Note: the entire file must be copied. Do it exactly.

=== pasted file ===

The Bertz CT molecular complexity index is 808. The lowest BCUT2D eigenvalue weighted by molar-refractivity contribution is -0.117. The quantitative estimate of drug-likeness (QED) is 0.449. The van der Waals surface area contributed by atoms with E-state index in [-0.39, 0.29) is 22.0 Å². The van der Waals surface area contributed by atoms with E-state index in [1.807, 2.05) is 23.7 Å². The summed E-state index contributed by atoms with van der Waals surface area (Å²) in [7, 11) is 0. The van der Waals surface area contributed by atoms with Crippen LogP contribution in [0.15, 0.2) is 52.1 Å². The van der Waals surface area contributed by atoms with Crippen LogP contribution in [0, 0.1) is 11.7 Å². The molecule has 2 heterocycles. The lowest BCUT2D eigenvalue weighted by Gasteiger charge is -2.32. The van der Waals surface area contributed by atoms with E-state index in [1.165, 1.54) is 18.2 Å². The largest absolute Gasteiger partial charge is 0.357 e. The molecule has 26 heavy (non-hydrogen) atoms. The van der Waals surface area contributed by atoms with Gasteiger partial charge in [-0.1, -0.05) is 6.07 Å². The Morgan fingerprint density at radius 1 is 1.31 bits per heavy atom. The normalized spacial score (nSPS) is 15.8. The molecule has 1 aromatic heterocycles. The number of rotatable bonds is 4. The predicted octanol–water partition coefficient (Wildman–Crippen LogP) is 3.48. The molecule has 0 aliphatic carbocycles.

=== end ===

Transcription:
The Bertz CT molecular complexity index is 808. The lowest BCUT2D eigenvalue weighted by molar-refractivity contribution is -0.117. The quantitative estimate of drug-likeness (QED) is 0.449. The van der Waals surface area contributed by atoms with E-state index in [-0.39, 0.29) is 22.0 Å². The van der Waals surface area contributed by atoms with E-state index in [1.807, 2.05) is 23.7 Å². The summed E-state index contributed by atoms with van der Waals surface area (Å²) in [7, 11) is 0. The van der Waals surface area contributed by atoms with Crippen LogP contribution in [0.15, 0.2) is 52.1 Å². The van der Waals surface area contributed by atoms with Crippen LogP contribution in [0, 0.1) is 11.7 Å². The molecule has 2 heterocycles. The lowest BCUT2D eigenvalue weighted by Gasteiger charge is -2.32. The van der Waals surface area contributed by atoms with E-state index in [1.165, 1.54) is 18.2 Å². The largest absolute Gasteiger partial charge is 0.357 e. The molecule has 26 heavy (non-hydrogen) atoms. The van der Waals surface area contributed by atoms with Gasteiger partial charge in [-0.1, -0.05) is 6.07 Å². The Morgan fingerprint density at radius 1 is 1.31 bits per heavy atom. The normalized spacial score (nSPS) is 15.8. The molecule has 1 aromatic heterocycles. The number of rotatable bonds is 4. The predicted octanol–water partition coefficient (Wildman–Crippen LogP) is 3.48. The molecule has 0 aliphatic carbocycles.